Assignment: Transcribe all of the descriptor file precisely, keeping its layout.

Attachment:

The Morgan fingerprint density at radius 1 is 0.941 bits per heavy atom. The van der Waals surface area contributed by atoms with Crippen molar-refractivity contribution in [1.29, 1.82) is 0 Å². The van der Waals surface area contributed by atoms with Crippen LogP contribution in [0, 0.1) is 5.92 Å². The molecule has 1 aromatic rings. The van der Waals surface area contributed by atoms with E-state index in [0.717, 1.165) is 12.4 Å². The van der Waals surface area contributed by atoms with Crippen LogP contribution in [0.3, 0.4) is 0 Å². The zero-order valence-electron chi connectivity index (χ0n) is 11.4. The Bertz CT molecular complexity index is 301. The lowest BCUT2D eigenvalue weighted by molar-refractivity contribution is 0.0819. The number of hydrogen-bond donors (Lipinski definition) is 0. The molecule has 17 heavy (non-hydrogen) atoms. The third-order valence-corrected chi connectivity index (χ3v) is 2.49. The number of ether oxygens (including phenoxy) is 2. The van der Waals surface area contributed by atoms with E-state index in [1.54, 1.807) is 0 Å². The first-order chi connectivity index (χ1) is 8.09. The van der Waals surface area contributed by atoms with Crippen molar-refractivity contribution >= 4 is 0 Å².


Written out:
The Morgan fingerprint density at radius 1 is 0.941 bits per heavy atom. The van der Waals surface area contributed by atoms with Crippen molar-refractivity contribution in [1.29, 1.82) is 0 Å². The van der Waals surface area contributed by atoms with Crippen LogP contribution in [0, 0.1) is 5.92 Å². The molecule has 1 aromatic rings. The van der Waals surface area contributed by atoms with E-state index in [0.717, 1.165) is 12.4 Å². The van der Waals surface area contributed by atoms with Crippen LogP contribution in [0.3, 0.4) is 0 Å². The zero-order valence-electron chi connectivity index (χ0n) is 11.4. The Bertz CT molecular complexity index is 301. The lowest BCUT2D eigenvalue weighted by molar-refractivity contribution is 0.0819. The number of hydrogen-bond donors (Lipinski definition) is 0. The molecule has 17 heavy (non-hydrogen) atoms. The third-order valence-corrected chi connectivity index (χ3v) is 2.49. The number of ether oxygens (including phenoxy) is 2. The van der Waals surface area contributed by atoms with E-state index in [1.54, 1.807) is 0 Å². The first-order chi connectivity index (χ1) is 8.09. The van der Waals surface area contributed by atoms with Crippen molar-refractivity contribution >= 4 is 0 Å².